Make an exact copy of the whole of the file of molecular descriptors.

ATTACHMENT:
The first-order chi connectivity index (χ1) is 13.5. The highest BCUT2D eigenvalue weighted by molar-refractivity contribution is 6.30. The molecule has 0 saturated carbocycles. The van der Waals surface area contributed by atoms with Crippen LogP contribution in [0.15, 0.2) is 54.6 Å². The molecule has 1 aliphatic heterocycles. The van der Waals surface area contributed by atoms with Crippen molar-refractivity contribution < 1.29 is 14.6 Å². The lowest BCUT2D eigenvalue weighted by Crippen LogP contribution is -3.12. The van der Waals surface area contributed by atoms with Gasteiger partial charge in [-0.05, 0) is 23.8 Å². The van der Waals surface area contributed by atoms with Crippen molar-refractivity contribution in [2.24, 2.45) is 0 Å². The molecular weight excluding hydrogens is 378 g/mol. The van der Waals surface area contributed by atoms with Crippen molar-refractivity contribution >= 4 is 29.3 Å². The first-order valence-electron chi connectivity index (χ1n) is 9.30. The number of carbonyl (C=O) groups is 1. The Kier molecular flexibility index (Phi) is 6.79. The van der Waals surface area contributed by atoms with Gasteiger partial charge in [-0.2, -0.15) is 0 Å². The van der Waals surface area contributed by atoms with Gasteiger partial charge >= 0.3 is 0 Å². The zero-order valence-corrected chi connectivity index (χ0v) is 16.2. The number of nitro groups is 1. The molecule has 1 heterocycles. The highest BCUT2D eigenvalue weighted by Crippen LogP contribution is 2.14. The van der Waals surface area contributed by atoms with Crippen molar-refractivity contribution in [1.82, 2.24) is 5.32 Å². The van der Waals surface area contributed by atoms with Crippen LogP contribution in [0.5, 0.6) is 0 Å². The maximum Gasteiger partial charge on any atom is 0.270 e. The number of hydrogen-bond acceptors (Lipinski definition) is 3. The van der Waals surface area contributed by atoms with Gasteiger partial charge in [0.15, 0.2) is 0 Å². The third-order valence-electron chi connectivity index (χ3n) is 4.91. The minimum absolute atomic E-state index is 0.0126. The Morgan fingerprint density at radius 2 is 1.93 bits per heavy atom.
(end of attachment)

The first-order chi connectivity index (χ1) is 13.5. The highest BCUT2D eigenvalue weighted by molar-refractivity contribution is 6.30. The molecule has 0 saturated carbocycles. The van der Waals surface area contributed by atoms with Crippen LogP contribution in [0.15, 0.2) is 54.6 Å². The molecule has 1 aliphatic heterocycles. The van der Waals surface area contributed by atoms with Crippen molar-refractivity contribution < 1.29 is 14.6 Å². The lowest BCUT2D eigenvalue weighted by Crippen LogP contribution is -3.12. The van der Waals surface area contributed by atoms with Gasteiger partial charge in [-0.05, 0) is 23.8 Å². The van der Waals surface area contributed by atoms with Crippen molar-refractivity contribution in [2.24, 2.45) is 0 Å². The molecular weight excluding hydrogens is 378 g/mol. The van der Waals surface area contributed by atoms with Crippen molar-refractivity contribution >= 4 is 29.3 Å². The first-order valence-electron chi connectivity index (χ1n) is 9.30. The number of carbonyl (C=O) groups is 1. The Kier molecular flexibility index (Phi) is 6.79. The van der Waals surface area contributed by atoms with Gasteiger partial charge in [-0.2, -0.15) is 0 Å². The van der Waals surface area contributed by atoms with Gasteiger partial charge >= 0.3 is 0 Å². The zero-order valence-corrected chi connectivity index (χ0v) is 16.2. The number of nitro groups is 1. The molecule has 1 heterocycles. The highest BCUT2D eigenvalue weighted by Crippen LogP contribution is 2.14. The van der Waals surface area contributed by atoms with Crippen molar-refractivity contribution in [1.82, 2.24) is 5.32 Å². The van der Waals surface area contributed by atoms with Crippen LogP contribution in [0.5, 0.6) is 0 Å². The maximum Gasteiger partial charge on any atom is 0.270 e. The number of hydrogen-bond acceptors (Lipinski definition) is 3. The van der Waals surface area contributed by atoms with Gasteiger partial charge in [0.15, 0.2) is 0 Å². The third-order valence-electron chi connectivity index (χ3n) is 4.91. The minimum absolute atomic E-state index is 0.0126. The Morgan fingerprint density at radius 2 is 1.93 bits per heavy atom.